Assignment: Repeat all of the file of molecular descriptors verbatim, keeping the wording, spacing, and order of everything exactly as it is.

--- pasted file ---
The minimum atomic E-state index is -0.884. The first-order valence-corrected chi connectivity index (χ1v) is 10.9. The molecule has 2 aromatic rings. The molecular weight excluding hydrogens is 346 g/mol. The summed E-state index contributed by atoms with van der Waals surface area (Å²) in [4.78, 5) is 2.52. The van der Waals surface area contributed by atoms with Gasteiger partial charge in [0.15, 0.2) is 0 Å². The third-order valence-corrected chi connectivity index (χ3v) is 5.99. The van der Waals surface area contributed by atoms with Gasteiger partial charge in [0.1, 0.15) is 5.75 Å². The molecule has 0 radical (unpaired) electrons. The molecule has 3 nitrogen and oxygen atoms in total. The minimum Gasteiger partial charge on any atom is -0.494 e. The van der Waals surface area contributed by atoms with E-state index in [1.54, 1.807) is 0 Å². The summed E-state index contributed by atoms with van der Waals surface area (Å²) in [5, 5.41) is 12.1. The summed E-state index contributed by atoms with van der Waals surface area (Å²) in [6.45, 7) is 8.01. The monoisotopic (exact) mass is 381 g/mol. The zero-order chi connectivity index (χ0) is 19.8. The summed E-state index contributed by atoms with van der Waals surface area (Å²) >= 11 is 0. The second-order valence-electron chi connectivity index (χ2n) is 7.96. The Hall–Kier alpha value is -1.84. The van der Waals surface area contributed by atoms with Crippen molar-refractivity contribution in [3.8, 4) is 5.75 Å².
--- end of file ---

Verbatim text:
The minimum atomic E-state index is -0.884. The first-order valence-corrected chi connectivity index (χ1v) is 10.9. The molecule has 2 aromatic rings. The molecular weight excluding hydrogens is 346 g/mol. The summed E-state index contributed by atoms with van der Waals surface area (Å²) in [4.78, 5) is 2.52. The van der Waals surface area contributed by atoms with Gasteiger partial charge in [0.15, 0.2) is 0 Å². The third-order valence-corrected chi connectivity index (χ3v) is 5.99. The van der Waals surface area contributed by atoms with Gasteiger partial charge in [0.1, 0.15) is 5.75 Å². The molecule has 0 radical (unpaired) electrons. The molecule has 3 nitrogen and oxygen atoms in total. The minimum Gasteiger partial charge on any atom is -0.494 e. The van der Waals surface area contributed by atoms with E-state index in [1.54, 1.807) is 0 Å². The summed E-state index contributed by atoms with van der Waals surface area (Å²) in [5, 5.41) is 12.1. The summed E-state index contributed by atoms with van der Waals surface area (Å²) in [6.45, 7) is 8.01. The monoisotopic (exact) mass is 381 g/mol. The zero-order chi connectivity index (χ0) is 19.8. The summed E-state index contributed by atoms with van der Waals surface area (Å²) >= 11 is 0. The second-order valence-electron chi connectivity index (χ2n) is 7.96. The Hall–Kier alpha value is -1.84. The van der Waals surface area contributed by atoms with Crippen molar-refractivity contribution in [3.8, 4) is 5.75 Å².